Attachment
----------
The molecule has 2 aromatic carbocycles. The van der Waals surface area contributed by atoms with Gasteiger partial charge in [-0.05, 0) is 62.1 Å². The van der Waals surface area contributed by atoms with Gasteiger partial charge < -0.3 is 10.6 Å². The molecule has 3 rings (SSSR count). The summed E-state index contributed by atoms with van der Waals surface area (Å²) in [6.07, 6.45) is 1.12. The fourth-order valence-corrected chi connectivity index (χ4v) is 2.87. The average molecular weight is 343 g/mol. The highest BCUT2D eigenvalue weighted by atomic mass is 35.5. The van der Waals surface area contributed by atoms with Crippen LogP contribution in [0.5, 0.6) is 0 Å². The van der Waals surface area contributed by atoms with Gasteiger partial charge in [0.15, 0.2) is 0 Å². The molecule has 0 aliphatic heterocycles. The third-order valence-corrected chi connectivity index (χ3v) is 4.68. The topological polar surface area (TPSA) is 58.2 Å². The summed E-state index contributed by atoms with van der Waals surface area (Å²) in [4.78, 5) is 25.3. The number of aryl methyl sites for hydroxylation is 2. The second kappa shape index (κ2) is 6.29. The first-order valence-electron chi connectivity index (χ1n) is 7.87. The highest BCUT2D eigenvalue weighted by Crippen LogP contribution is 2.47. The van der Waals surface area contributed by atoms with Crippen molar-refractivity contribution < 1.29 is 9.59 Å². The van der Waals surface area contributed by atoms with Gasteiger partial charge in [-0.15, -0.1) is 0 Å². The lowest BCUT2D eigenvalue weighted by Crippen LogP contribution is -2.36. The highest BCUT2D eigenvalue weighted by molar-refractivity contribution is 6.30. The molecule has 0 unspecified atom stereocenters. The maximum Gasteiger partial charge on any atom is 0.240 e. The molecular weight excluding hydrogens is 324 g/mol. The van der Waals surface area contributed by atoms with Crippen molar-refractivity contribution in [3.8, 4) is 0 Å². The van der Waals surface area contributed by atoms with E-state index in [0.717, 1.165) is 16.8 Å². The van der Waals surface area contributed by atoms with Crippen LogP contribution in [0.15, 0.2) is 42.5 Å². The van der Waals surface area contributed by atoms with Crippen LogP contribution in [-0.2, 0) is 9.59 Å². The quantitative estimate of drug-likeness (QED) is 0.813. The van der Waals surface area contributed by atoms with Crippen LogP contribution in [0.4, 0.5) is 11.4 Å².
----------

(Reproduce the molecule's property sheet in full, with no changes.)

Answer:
The molecule has 2 aromatic carbocycles. The van der Waals surface area contributed by atoms with Gasteiger partial charge in [-0.05, 0) is 62.1 Å². The van der Waals surface area contributed by atoms with Gasteiger partial charge < -0.3 is 10.6 Å². The molecule has 3 rings (SSSR count). The summed E-state index contributed by atoms with van der Waals surface area (Å²) in [6.07, 6.45) is 1.12. The fourth-order valence-corrected chi connectivity index (χ4v) is 2.87. The average molecular weight is 343 g/mol. The highest BCUT2D eigenvalue weighted by atomic mass is 35.5. The van der Waals surface area contributed by atoms with Crippen LogP contribution in [0.5, 0.6) is 0 Å². The van der Waals surface area contributed by atoms with Gasteiger partial charge in [0.15, 0.2) is 0 Å². The molecule has 0 aliphatic heterocycles. The third-order valence-corrected chi connectivity index (χ3v) is 4.68. The topological polar surface area (TPSA) is 58.2 Å². The summed E-state index contributed by atoms with van der Waals surface area (Å²) in [4.78, 5) is 25.3. The number of aryl methyl sites for hydroxylation is 2. The second kappa shape index (κ2) is 6.29. The first-order valence-electron chi connectivity index (χ1n) is 7.87. The highest BCUT2D eigenvalue weighted by Crippen LogP contribution is 2.47. The van der Waals surface area contributed by atoms with Crippen molar-refractivity contribution < 1.29 is 9.59 Å². The van der Waals surface area contributed by atoms with Gasteiger partial charge in [-0.15, -0.1) is 0 Å². The lowest BCUT2D eigenvalue weighted by Crippen LogP contribution is -2.36. The highest BCUT2D eigenvalue weighted by molar-refractivity contribution is 6.30. The molecule has 0 unspecified atom stereocenters. The maximum Gasteiger partial charge on any atom is 0.240 e. The molecular weight excluding hydrogens is 324 g/mol. The van der Waals surface area contributed by atoms with Crippen molar-refractivity contribution in [3.8, 4) is 0 Å². The van der Waals surface area contributed by atoms with E-state index in [0.717, 1.165) is 16.8 Å². The van der Waals surface area contributed by atoms with Crippen LogP contribution in [0.15, 0.2) is 42.5 Å². The van der Waals surface area contributed by atoms with Crippen LogP contribution in [-0.2, 0) is 9.59 Å². The quantitative estimate of drug-likeness (QED) is 0.813. The van der Waals surface area contributed by atoms with Crippen LogP contribution in [0.4, 0.5) is 11.4 Å².